Sexism lives, even in the supposedly enlightened realm of 21st-century indie rock. Just ask Marnie Stern, the brilliant insomniac guitar phenom from New York City who's released two excellent albums on Kill Rock Stars—she's received plenty of shit-talk from Anonymous Internet Commenters™.

"'I wish I was a girl; then I could be considered a great guitar player,'" Stern quotes a typical detractor in a phone interview. "There's tons of shit on the internet where people say, 'She fucking sucks, her riffs are lame.' 'Three of my roommates play guitar better than you do.' People are really angry about it. I couldn't care less. I piss people off. That's cool. I think it's hilarious that people get really pissed," she says with obvious glee. "[It's mostly] dudes around the age of 19, 20." On the other hand, some of these young'uns propose marriage to Ms. Stern. She usually replies, "Okay, in a few years."

Despite vicious disses from faceless schmucks on the intratubes, Stern's accrued plenty of accolades from music critics and fellow ax-slingers like Mary Timony (formerly of Helium) and ex–U.S. Maple member Mark Shippy. (The former's collaborating with Stern on a project; the latter's accompanying Stern onstage for this current tour.) You can't fault her work ethic. Stern's notorious for spending several hours a day on her music, sitting in her Manhattan pad with guitar and Pro Tools, spurred by coffee, cigarettes, and an obsessive compulsion to be original. How novel and charming....

"The only thing I love to do is to try and put different parts together," Stern says. "When I first heard [Television's] Marquee Moon, I thought it was the greatest. Everything was coming together in such an interesting way. When I sit down to play, that's the excitement I get. It's hard for me to find where vocals will fit in the mix and trying to make that work. It's frustrating, but when I finally do it on the billionth try, it's a big hallelujah."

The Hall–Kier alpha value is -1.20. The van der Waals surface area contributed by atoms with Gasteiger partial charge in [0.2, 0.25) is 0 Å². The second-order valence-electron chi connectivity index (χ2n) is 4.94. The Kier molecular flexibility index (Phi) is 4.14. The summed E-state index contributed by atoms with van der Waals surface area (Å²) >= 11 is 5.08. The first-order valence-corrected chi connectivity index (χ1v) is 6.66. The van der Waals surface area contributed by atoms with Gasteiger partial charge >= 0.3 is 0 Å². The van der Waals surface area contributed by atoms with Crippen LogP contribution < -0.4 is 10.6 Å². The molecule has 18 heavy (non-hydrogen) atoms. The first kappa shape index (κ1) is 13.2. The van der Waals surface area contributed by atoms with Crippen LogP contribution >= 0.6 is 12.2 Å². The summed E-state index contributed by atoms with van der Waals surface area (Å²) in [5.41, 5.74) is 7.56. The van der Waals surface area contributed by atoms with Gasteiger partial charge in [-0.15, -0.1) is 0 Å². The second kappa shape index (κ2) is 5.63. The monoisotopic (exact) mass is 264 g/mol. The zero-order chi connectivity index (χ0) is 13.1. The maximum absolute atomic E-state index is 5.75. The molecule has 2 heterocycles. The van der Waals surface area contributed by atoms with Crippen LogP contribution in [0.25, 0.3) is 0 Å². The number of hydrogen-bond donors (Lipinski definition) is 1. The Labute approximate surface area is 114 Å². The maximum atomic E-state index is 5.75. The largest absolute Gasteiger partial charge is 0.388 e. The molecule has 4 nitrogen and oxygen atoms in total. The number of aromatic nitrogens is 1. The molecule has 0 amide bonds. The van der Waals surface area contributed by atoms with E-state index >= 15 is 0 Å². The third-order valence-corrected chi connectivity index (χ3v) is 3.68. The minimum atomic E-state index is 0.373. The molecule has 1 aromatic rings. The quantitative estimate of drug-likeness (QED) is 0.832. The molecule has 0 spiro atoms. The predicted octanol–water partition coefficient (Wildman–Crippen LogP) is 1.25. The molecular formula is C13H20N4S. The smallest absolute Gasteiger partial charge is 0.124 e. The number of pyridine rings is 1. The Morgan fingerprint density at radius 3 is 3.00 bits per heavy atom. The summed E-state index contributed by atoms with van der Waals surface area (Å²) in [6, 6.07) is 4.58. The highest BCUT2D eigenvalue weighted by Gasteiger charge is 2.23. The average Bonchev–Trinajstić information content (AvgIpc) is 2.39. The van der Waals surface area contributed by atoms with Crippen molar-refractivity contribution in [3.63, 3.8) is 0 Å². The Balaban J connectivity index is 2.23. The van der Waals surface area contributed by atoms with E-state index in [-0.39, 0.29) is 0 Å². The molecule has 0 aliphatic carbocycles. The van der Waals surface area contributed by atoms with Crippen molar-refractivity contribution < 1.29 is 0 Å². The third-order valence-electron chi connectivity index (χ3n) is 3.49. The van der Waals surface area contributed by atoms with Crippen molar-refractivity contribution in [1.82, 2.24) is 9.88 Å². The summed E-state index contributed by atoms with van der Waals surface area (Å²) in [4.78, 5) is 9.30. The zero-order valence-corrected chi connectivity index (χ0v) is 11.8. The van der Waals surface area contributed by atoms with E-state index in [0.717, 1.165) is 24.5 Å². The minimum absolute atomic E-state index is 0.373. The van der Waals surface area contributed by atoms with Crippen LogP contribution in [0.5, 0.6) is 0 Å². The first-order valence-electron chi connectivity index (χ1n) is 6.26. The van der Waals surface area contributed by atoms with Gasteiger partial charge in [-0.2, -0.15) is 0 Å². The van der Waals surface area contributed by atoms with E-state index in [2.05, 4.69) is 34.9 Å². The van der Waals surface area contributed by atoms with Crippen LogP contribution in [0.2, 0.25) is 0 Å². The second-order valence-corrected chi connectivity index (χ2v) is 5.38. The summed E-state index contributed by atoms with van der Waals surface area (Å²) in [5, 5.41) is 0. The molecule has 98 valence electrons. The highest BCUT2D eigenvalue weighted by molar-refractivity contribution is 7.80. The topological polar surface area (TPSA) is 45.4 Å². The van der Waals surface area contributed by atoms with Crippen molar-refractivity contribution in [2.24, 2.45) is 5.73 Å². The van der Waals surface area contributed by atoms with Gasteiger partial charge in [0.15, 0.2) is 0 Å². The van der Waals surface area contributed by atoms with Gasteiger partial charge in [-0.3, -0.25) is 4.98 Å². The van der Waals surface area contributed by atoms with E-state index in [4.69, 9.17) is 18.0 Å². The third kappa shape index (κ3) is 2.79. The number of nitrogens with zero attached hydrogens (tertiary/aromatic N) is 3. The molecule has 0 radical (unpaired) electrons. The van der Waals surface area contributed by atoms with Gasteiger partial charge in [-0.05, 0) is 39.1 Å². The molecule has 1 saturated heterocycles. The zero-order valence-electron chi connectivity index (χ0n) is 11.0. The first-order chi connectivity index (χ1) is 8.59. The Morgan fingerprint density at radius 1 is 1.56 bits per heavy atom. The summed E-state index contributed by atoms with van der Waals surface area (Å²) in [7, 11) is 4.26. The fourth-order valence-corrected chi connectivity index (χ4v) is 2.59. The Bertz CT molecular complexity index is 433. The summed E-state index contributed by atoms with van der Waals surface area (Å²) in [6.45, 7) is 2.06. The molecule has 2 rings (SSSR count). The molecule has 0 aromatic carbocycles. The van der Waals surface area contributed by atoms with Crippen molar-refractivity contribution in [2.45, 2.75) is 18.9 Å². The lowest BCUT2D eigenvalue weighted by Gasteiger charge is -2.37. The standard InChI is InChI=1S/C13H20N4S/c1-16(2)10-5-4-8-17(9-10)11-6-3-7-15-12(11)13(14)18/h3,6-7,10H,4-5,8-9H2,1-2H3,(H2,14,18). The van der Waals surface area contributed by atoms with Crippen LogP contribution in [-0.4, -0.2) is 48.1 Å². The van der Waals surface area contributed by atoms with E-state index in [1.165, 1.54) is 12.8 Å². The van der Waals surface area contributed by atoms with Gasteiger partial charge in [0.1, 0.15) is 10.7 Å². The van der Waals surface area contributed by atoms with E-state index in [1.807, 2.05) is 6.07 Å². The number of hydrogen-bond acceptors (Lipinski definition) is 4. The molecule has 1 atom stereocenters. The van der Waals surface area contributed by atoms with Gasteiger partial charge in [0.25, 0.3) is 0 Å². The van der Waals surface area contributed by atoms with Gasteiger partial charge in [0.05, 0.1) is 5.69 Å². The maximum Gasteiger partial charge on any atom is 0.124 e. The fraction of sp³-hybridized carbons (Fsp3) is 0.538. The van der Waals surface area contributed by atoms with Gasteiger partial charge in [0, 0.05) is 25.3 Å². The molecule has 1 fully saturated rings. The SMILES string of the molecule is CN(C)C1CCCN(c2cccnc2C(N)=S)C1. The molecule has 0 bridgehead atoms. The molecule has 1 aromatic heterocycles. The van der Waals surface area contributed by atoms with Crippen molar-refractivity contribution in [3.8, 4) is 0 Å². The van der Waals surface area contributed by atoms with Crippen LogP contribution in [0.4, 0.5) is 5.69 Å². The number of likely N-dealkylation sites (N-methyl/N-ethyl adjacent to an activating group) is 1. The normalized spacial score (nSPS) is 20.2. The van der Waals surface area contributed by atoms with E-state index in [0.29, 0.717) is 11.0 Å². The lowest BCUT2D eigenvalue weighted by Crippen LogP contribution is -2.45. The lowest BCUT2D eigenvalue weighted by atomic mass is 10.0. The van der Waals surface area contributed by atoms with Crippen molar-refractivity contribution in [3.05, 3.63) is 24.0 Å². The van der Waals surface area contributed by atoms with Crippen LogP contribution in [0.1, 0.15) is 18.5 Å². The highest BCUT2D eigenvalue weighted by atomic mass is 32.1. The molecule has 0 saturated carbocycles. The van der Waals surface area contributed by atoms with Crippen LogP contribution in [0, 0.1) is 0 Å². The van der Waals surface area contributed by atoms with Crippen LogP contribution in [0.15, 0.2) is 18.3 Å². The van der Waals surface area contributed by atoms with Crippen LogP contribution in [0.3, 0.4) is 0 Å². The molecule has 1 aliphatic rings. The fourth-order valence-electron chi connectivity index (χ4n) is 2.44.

Stern may not be a virtuoso (yet), but her mercurial spray of emergency-Klaxon tones are cohering into attractive, individualistic shapes on her new album, This Is It and I Am It and You Are It and So Is That and He Is It and She Is It and It Is It and That Is That. Like that Alan Watts–inspired title implies, Stern crams about 30 minutes of activity into her three-minute tracks. She's toned down the shrieky Yoko-isms of 2007's In Advance of the Broken Arm, too, crafting 12 songs that could follow in Deerhoof's wake without jarring the continuity.

Stern didn't get serious about music until she was well into her 20s, after she—wisely, in retrospect—ditched her journalism career. Her first musical crush was Bruce Springsteen, whose albums her mother frequently played in the car when Stern was a child. "I liked his songwriting, intensity, and honesty," she says. "I was really a big fan of his for a long time." Not until her early 20s did Stern discover more underground artists like Television, Captain Beefheart, and Hella, whose Zach Hill became Stern's drummer and producer.

Stern admits that making her music is cathartic and therapeutic. Listen to her output; you can't help noticing a tremendous pressure release. Befuddling words and scalding, scabrous notes gush forth from each song with volcanic blasts of energy. Marked by her manic fret-tapping technique and amphetamined vocals, Stern's trebly, turbulent compositions present challenges for those not blessed with high metabolisms and hypervigilant attention spans.

Oddly, Stern thought she'd lose fans with what she thought was the commerciality of the new disc. But it's actually not a huge departure from Broken Arm. "I think it's important to try to constantly grow," Stern states. "I thought that [This Is It] was so straight-ahead that I was a little nervous, compared to the last one... I thought it was like Coldplay or something."

But Stern places utmost importance on being original, which will always keep her music from sounding like Coldplay. "I think you gotta go to the uncomfortable place," she asserts. "If you don't, it sounds so regurgitated, so boring, like everything else. That's why I love David Byrne and Talking Heads so much [This Is It's "Steely" pays tribute to Byrne]. I think he writes the best lyrics I've ever heard in my life. They're esoteric, but some of the phrases are so great. So I was listening to that a ton, because I think he is a good example of someone who showed his weird side and it worked out."

"I want to grow more and take risks," Stern continues. "It's interesting when you finally find your voice. It's so hard to find it and then you have it, but you want to grow at the same time. It's a fine line. I'd like to push myself as much as possible."

And she will, haters; fret not. recommended